The 2004 Central and Eastern European Accession: A new dawn for the UK?

The Conservative Party and their general election campaigns provide an initial answer to this question.  The 2005 campaign had echoes of the 2001 campaign, as one of its main strategies was billboards and arguments around the theme of ‘“are you thinking what we’re thinking” it’s time to put a limit on immigration’.  This would seem to confirm that Britain would continue with its colonial racist framework.  In addition, the main challenges of CEE free movement were that at an early stage it led to the largest ever single in-migration to the UK, with Poles by far the largest group (Salt and Miller, 2006).  However, with the re-election of the Labour Government in May 2005, there was generally a positive response to new CEE workers at national, regional and local levels.  Briefly, the government issued several “positive” migration reports (see Dench et al., 2006; Gilpin et al., 2006; Home Office, 2007), but more importantly, they supported regions and local government with extra resources and funding to support local migration initiatives and distributed good practice guides (see CRC, 2006; I&DeA, 2007). For example, local information delivered packs to new CEE workers and other support for non-government organisations (NGOs) (see Crewe and Nantwich, n.d.; East Riding Council, n.d.) and the creation of local websites with information on local areas and the provision of ‘information’ sessions in local community centres (see Fitzgerald, 2008; Hunt and Wicks, 2008).  However, Hunt and Wicks (2008, section 5.4 p. 5.17), amongst others, did note the “urgent need” to work more closely with the indigenous population, as perhaps these ongoing engagements with CEE migrants would re-kindle the types of indigenous ‘grievances’ noted by Nayak (1999), or worse direct hate crime.

Turning to the identification of these more negative responses to CEE migration, trade union approaches to CEE workers should be considered. To begin with, trade unions were positive in their approaches to new CEE migrants (see TUC, 2004; SWTUC, 2005; NTUC, 2006; Carby-Hall, 2007; Fitzgerald, 2008) and not only tried to deal with abusive employers, but also worked in local communities with NGOs, for example.  Significantly, organisationally they were inclusive creating migrant and Polish only democratic structures (Fitzgerald and Hardy, 2010):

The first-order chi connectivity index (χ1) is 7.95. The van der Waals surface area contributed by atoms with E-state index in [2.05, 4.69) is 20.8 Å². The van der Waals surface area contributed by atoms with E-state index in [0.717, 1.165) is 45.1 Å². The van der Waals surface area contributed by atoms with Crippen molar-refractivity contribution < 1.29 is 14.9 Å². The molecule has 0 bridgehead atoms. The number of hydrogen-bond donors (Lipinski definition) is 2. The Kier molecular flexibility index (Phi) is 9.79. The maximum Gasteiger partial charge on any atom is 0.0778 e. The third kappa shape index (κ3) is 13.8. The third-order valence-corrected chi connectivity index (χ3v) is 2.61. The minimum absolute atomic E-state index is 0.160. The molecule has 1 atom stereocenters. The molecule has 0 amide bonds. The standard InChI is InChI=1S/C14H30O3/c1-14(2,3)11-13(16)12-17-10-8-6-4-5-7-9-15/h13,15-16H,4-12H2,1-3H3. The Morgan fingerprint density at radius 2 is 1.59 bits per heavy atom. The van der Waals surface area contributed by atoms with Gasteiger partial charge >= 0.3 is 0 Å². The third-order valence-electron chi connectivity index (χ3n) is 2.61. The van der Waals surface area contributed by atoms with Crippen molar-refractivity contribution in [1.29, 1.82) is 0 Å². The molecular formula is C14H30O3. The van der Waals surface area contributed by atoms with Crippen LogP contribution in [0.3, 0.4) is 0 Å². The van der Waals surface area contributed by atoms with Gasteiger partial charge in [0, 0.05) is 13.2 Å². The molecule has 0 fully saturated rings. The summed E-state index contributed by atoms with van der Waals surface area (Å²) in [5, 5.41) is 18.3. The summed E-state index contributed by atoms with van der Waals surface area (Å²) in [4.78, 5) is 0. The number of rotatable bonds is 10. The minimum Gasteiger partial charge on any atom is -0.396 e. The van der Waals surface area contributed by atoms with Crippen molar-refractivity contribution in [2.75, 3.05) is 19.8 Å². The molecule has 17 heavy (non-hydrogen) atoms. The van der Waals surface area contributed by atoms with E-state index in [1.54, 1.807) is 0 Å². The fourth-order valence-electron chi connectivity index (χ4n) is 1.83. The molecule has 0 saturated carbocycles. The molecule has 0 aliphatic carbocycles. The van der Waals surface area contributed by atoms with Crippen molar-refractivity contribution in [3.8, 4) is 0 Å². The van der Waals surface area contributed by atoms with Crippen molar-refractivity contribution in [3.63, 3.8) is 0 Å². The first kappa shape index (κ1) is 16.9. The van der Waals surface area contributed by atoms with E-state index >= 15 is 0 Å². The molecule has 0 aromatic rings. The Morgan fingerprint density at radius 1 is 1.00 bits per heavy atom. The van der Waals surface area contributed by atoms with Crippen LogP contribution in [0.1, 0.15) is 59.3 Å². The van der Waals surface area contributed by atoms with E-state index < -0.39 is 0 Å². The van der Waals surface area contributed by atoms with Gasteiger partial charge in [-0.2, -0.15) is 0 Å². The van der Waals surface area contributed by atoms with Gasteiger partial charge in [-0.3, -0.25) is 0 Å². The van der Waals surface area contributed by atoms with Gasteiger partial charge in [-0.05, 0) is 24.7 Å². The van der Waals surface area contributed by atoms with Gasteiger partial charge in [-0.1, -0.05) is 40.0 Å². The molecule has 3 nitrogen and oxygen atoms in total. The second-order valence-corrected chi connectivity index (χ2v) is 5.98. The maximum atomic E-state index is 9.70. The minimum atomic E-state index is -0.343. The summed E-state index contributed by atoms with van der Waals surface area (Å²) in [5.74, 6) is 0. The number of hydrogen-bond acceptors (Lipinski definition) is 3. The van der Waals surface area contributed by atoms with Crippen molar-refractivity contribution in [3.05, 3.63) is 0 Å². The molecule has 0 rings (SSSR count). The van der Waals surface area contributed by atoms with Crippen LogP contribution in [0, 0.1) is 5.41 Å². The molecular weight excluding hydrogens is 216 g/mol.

Among trade union strategists and policy makers in leading positions in the TUC and affiliate unions, there was a recognition of past failures regarding their approaches to migrant workers, which have been replaced by an unequivocal commitment to freedom of movement, anti- discrimination and anti-racism, at the level of rhetoric at least (p. 145).

Generally, then both Labour Government and trade unions were positive towards new CEE migrants, although the Conservative party less so. However, as highlighted, there were tensions at both a union workplace (Fitzgerald, 2007; Mustchin, 2012) and community level (BRO, 2007; Cook et al., 2008).  Firstly, Fitzgerald (2007, p. 16) notes that in the northern food sector, wages and conditions had been reduced following the introduction of low-wage CEE workers, causing a number of workplace incidents.  Whilst in research undertaken by Mustchin (2012, p. 964) he states that “…numerous interviewees indicated that some union members expressed resentment that resources were being … directed towards newly recruited migrant workers as opposed to more established members”.  At a wider community level an “Expanding Communities” conference had taken place in the West Sussex area.  The conference had followed the same positive lines as noted above and its central aim was to identify and help rectify any issues for new Polish and other CEE communities. During the conference a presentation by Lincolnshire Police identified hate crime incidents against CEE workers.  They noted that this was often due to the “myths and lies” spread by individuals and political groups (Lincolnshire Police, 2007).  Following the conference, a local mainstream newspaper (“The Bognor Regis Observer”) allowed an extreme right wing British National Party parliamentary candidate (Dr Emerson) to write a hate-filled piece.  The piece began with strong criticism of the “Expanding Communities” conference asking why the local council had not organised an “invasion of Eastern Europeans” conference for indigenous residents. What then followed were the types of myths and lies discussed by the police.  These included the supposed economic and social benefits that Poles received compared to local whites (BRO, 2007), as well as the issue of CEE migrants taking local resident’s jobs and lowering their wages overall.  In the north of England in Leeds (Yorkshire and the Humber region), Cook et al. (2008) also identified both positive community engagements with new CEE migrants but also, as with Bognor Regis’, resentment that CEE migrants were getting more support. Thus “…Poles are very often put in predominantly white areas… where the white people are unemployed. [They] see a Pole working hard… buying a house [and] feel jealous” (p.27 – Polish community worker respondent).  Hate crime and resentment towards new CEE migrant workers has conceptually begun to be termed xenoracism.  Xenoracism has been discussed and developed by Fekete (see 2001, 2009) with regard to refugees and Sivanandan (2001, 2009) who specifies that it impoverished white immigrants.  In particular, Sivanandan (2009) argues that “…East European immigrants…[face] a compelling economics of discrimination, akin to racial discrimination, effectively racism under a different colour, xeno-racism’ (p. viii). Cole (2015) develops this directly linking it to a UK neoliberal environment and the employment abuse that many CEE workers faced due to poor employer practices.